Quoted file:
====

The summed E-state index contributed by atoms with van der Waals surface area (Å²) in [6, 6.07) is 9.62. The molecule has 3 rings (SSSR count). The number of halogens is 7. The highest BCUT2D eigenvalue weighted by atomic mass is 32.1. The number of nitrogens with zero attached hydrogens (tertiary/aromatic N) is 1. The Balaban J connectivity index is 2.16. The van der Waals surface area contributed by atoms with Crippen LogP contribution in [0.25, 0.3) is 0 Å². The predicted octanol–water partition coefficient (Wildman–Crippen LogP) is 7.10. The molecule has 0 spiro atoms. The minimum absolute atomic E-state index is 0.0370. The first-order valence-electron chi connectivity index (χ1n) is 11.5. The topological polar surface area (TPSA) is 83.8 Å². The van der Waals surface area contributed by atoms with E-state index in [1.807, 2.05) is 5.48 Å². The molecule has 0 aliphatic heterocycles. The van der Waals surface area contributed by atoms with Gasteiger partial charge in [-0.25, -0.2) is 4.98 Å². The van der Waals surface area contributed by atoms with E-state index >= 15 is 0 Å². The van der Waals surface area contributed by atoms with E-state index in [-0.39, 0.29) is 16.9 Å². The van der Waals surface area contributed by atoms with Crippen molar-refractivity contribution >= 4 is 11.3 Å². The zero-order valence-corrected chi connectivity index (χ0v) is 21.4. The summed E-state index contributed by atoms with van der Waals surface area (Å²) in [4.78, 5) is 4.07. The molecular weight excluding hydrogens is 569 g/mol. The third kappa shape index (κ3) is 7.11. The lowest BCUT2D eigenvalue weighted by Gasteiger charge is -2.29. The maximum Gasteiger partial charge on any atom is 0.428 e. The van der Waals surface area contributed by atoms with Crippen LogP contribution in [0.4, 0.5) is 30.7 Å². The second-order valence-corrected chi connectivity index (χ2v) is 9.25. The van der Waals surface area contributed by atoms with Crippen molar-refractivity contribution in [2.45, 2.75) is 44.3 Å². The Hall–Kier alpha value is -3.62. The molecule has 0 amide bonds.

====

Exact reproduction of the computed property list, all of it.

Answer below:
The summed E-state index contributed by atoms with van der Waals surface area (Å²) in [6, 6.07) is 9.62. The molecule has 3 rings (SSSR count). The number of halogens is 7. The highest BCUT2D eigenvalue weighted by atomic mass is 32.1. The number of nitrogens with zero attached hydrogens (tertiary/aromatic N) is 1. The Balaban J connectivity index is 2.16. The van der Waals surface area contributed by atoms with Crippen LogP contribution in [0.25, 0.3) is 0 Å². The predicted octanol–water partition coefficient (Wildman–Crippen LogP) is 7.10. The molecule has 0 spiro atoms. The minimum absolute atomic E-state index is 0.0370. The first-order valence-electron chi connectivity index (χ1n) is 11.5. The topological polar surface area (TPSA) is 83.8 Å². The van der Waals surface area contributed by atoms with E-state index in [1.807, 2.05) is 5.48 Å². The molecule has 0 aliphatic heterocycles. The van der Waals surface area contributed by atoms with Gasteiger partial charge in [-0.25, -0.2) is 4.98 Å². The van der Waals surface area contributed by atoms with E-state index >= 15 is 0 Å². The van der Waals surface area contributed by atoms with E-state index in [-0.39, 0.29) is 16.9 Å². The van der Waals surface area contributed by atoms with Crippen molar-refractivity contribution >= 4 is 11.3 Å². The zero-order valence-corrected chi connectivity index (χ0v) is 21.4. The summed E-state index contributed by atoms with van der Waals surface area (Å²) in [4.78, 5) is 4.07. The molecular weight excluding hydrogens is 569 g/mol. The third kappa shape index (κ3) is 7.11. The lowest BCUT2D eigenvalue weighted by Gasteiger charge is -2.29. The maximum Gasteiger partial charge on any atom is 0.428 e. The van der Waals surface area contributed by atoms with Crippen LogP contribution in [0.4, 0.5) is 30.7 Å². The second-order valence-corrected chi connectivity index (χ2v) is 9.25. The van der Waals surface area contributed by atoms with Crippen molar-refractivity contribution in [2.45, 2.75) is 44.3 Å². The Hall–Kier alpha value is -3.62. The molecule has 0 amide bonds.